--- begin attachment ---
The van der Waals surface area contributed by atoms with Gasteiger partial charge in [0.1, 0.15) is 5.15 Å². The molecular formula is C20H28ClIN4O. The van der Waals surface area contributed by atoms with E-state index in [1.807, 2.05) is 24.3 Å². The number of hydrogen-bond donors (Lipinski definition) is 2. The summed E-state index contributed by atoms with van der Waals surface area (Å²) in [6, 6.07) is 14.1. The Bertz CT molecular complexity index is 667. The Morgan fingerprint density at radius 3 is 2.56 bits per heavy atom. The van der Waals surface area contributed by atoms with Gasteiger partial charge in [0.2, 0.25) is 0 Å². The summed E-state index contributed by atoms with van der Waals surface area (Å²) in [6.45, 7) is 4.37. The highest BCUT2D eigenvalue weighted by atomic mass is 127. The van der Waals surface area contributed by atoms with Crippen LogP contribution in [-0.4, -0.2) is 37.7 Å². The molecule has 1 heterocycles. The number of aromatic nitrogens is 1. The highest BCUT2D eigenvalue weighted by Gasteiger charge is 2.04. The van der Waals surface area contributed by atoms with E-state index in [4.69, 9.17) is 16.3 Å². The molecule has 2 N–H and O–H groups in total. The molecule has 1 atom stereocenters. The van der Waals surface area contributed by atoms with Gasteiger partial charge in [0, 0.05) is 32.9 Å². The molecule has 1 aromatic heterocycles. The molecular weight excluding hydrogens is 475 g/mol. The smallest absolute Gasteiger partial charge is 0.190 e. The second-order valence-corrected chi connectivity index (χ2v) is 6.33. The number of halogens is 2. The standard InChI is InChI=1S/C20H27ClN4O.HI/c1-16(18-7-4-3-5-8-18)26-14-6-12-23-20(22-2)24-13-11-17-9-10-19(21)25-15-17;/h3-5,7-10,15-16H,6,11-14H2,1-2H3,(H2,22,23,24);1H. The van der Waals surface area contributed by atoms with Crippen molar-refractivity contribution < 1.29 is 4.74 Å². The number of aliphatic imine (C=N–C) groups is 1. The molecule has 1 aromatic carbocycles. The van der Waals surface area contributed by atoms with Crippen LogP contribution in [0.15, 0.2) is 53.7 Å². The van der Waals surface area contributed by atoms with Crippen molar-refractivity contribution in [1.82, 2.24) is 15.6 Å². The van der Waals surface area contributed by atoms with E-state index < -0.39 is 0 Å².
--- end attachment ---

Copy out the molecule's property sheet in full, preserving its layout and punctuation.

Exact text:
The van der Waals surface area contributed by atoms with Gasteiger partial charge in [0.1, 0.15) is 5.15 Å². The molecular formula is C20H28ClIN4O. The van der Waals surface area contributed by atoms with E-state index in [1.807, 2.05) is 24.3 Å². The number of hydrogen-bond donors (Lipinski definition) is 2. The summed E-state index contributed by atoms with van der Waals surface area (Å²) in [6, 6.07) is 14.1. The Bertz CT molecular complexity index is 667. The Morgan fingerprint density at radius 3 is 2.56 bits per heavy atom. The van der Waals surface area contributed by atoms with Gasteiger partial charge in [0.2, 0.25) is 0 Å². The summed E-state index contributed by atoms with van der Waals surface area (Å²) in [6.45, 7) is 4.37. The highest BCUT2D eigenvalue weighted by atomic mass is 127. The van der Waals surface area contributed by atoms with Crippen LogP contribution in [-0.4, -0.2) is 37.7 Å². The molecule has 1 heterocycles. The number of aromatic nitrogens is 1. The highest BCUT2D eigenvalue weighted by Gasteiger charge is 2.04. The van der Waals surface area contributed by atoms with E-state index in [4.69, 9.17) is 16.3 Å². The molecule has 2 N–H and O–H groups in total. The molecule has 1 atom stereocenters. The van der Waals surface area contributed by atoms with Gasteiger partial charge in [0, 0.05) is 32.9 Å². The molecule has 1 aromatic heterocycles. The molecular weight excluding hydrogens is 475 g/mol. The smallest absolute Gasteiger partial charge is 0.190 e. The second-order valence-corrected chi connectivity index (χ2v) is 6.33. The number of halogens is 2. The standard InChI is InChI=1S/C20H27ClN4O.HI/c1-16(18-7-4-3-5-8-18)26-14-6-12-23-20(22-2)24-13-11-17-9-10-19(21)25-15-17;/h3-5,7-10,15-16H,6,11-14H2,1-2H3,(H2,22,23,24);1H. The van der Waals surface area contributed by atoms with Crippen molar-refractivity contribution < 1.29 is 4.74 Å². The number of aliphatic imine (C=N–C) groups is 1. The molecule has 1 aromatic carbocycles. The van der Waals surface area contributed by atoms with Crippen LogP contribution in [0.15, 0.2) is 53.7 Å². The van der Waals surface area contributed by atoms with Crippen molar-refractivity contribution in [1.82, 2.24) is 15.6 Å². The van der Waals surface area contributed by atoms with E-state index < -0.39 is 0 Å².